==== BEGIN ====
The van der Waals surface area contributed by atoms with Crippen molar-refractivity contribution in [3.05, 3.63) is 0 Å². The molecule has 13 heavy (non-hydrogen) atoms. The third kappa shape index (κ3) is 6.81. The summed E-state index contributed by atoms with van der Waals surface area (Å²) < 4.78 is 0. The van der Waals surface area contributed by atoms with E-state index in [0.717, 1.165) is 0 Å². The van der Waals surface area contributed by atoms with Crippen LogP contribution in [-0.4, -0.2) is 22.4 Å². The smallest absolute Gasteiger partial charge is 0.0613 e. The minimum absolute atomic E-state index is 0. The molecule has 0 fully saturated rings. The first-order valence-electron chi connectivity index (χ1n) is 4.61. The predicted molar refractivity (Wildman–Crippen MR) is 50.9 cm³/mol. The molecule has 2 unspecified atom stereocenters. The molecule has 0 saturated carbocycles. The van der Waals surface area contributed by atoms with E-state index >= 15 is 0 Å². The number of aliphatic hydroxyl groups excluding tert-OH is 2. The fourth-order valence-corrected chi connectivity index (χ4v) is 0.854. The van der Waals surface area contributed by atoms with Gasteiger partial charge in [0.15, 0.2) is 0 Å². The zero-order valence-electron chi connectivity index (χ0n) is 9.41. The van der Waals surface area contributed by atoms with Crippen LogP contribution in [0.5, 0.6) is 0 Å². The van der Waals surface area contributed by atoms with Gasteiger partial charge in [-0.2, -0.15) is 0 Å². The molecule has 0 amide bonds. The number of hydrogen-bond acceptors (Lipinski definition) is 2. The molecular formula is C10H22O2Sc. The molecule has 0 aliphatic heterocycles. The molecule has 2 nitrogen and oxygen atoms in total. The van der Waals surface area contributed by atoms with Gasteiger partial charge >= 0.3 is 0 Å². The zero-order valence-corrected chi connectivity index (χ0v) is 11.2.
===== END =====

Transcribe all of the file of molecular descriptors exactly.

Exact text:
The van der Waals surface area contributed by atoms with Crippen molar-refractivity contribution in [3.05, 3.63) is 0 Å². The molecule has 13 heavy (non-hydrogen) atoms. The third kappa shape index (κ3) is 6.81. The summed E-state index contributed by atoms with van der Waals surface area (Å²) < 4.78 is 0. The van der Waals surface area contributed by atoms with E-state index in [0.717, 1.165) is 0 Å². The van der Waals surface area contributed by atoms with Crippen LogP contribution in [-0.4, -0.2) is 22.4 Å². The smallest absolute Gasteiger partial charge is 0.0613 e. The minimum absolute atomic E-state index is 0. The molecule has 0 fully saturated rings. The first-order valence-electron chi connectivity index (χ1n) is 4.61. The predicted molar refractivity (Wildman–Crippen MR) is 50.9 cm³/mol. The molecule has 2 unspecified atom stereocenters. The molecule has 0 saturated carbocycles. The van der Waals surface area contributed by atoms with E-state index >= 15 is 0 Å². The number of aliphatic hydroxyl groups excluding tert-OH is 2. The fourth-order valence-corrected chi connectivity index (χ4v) is 0.854. The van der Waals surface area contributed by atoms with Gasteiger partial charge in [0.15, 0.2) is 0 Å². The zero-order valence-electron chi connectivity index (χ0n) is 9.41. The van der Waals surface area contributed by atoms with Crippen LogP contribution in [0.5, 0.6) is 0 Å². The van der Waals surface area contributed by atoms with Gasteiger partial charge in [-0.2, -0.15) is 0 Å². The molecule has 0 amide bonds. The number of hydrogen-bond acceptors (Lipinski definition) is 2. The molecular formula is C10H22O2Sc. The molecule has 0 aliphatic heterocycles. The molecule has 2 nitrogen and oxygen atoms in total. The van der Waals surface area contributed by atoms with Gasteiger partial charge >= 0.3 is 0 Å². The zero-order valence-corrected chi connectivity index (χ0v) is 11.2.